Georgia Criminal Indictments
The fundamental rules governing the technical requirements of Georgia criminal indictments are stated in OCGA § 17-7-54:
(a) Every indictment of the grand jury which states the offense in the terms and language of this Code or so plainly that the nature of the offense charged may easily be understood by the jury shall be deemed sufficiently technical and correct. The form of every indictment shall be substantially as follows:
Georgia, _____ County.
The grand jurors selected, chosen, and sworn for the County of _____, to wit: _____, in the name and behalf of the citizens of Georgia, charge and accuse (name of the accused) of the county and state aforesaid with the offense of _____; for that the said (name of the accused) (state with sufficient certainty the offense and the time and place of committing the same), contrary to the laws of said state, the good order, peace, and dignity thereof.
(b) If there should be more than one count, each additional count shall state:
And the jurors aforesaid, in the name and behalf of the citizens of Georgia, further charge and accuse (name of the accused) with having committed the offense of _____; for that the said (name of the accused) (state with sufficient certainty the offense and the time and place of committing the same) contrary to the laws of said state, the good order, peace, and dignity thereof.
It is critical that any challenge to the form of a Georgia criminal indictment or accusation be filed within 10 days from the date of arraignment or such challenge to the indictment will be waived.
The Requirement of an Indictment in Georgia Felony Cases
Felony charges in Georgia must generally be brought by an indictment. OCGA § 17-7-70.1 provides some of the exceptions to the Georgia criminal indictment requirement:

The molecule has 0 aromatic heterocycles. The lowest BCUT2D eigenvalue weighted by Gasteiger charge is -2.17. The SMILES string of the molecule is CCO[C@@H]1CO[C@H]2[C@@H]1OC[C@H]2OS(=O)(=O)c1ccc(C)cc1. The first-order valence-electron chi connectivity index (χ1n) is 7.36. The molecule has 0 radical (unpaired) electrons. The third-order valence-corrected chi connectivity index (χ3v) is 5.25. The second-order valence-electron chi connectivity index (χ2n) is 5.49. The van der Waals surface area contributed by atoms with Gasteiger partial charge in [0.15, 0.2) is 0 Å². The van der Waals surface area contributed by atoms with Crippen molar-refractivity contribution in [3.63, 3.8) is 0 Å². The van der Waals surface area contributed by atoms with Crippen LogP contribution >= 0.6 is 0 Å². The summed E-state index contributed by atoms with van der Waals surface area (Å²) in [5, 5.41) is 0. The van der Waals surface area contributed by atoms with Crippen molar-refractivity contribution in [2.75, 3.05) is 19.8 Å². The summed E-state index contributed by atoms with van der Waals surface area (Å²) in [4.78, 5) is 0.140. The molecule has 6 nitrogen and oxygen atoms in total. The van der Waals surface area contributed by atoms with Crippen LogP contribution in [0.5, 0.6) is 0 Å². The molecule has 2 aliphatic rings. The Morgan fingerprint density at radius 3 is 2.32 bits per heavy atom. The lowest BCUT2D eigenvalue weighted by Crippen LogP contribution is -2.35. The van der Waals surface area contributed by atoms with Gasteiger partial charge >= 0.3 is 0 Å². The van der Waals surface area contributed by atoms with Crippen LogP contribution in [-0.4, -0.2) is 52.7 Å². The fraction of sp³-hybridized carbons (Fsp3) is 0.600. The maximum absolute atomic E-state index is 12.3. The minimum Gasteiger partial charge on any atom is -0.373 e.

(a)(1) In felony cases involving violations of the following:
(A) Code Sections 16-8-2, 16-8-14, 16-8-18, 16-9-1, 16-9-20, 16-9-31, 16-9-33, 16-9-37, 16-10-52, and 40-5-58;
(B) Article 1 of Chapter 8 of Title 16, relating to theft;
(C) Chapter 9 of Title 16, relating to forgery and fraudulent practices;
(D) Article 3 of Chapter 10 of Title 16, relating to escape and other offenses related to confinement; or
(E) Code Section 16-11-131, relating to possession of a firearm by a convicted felon or first offender probationer,
in which defendants have either been bound over to the superior court based on a finding of probable cause pursuant to a commitment hearing under Article 2 of this chapter or have expressly or by operation of law waived a commitment hearing, the district attorney shall have authority to prefer accusations, and the defendants shall be tried on such accusations according to the same rules of substantive and procedural laws relating to defendants who have been indicted by a grand jury.
Georgia criminal defense attorney Ben Sessions at The Sessions Law Firm.
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The Sessions Law Firm, LLC
3155 Roswell Rd., Ste. 220
Atlanta, GA 30305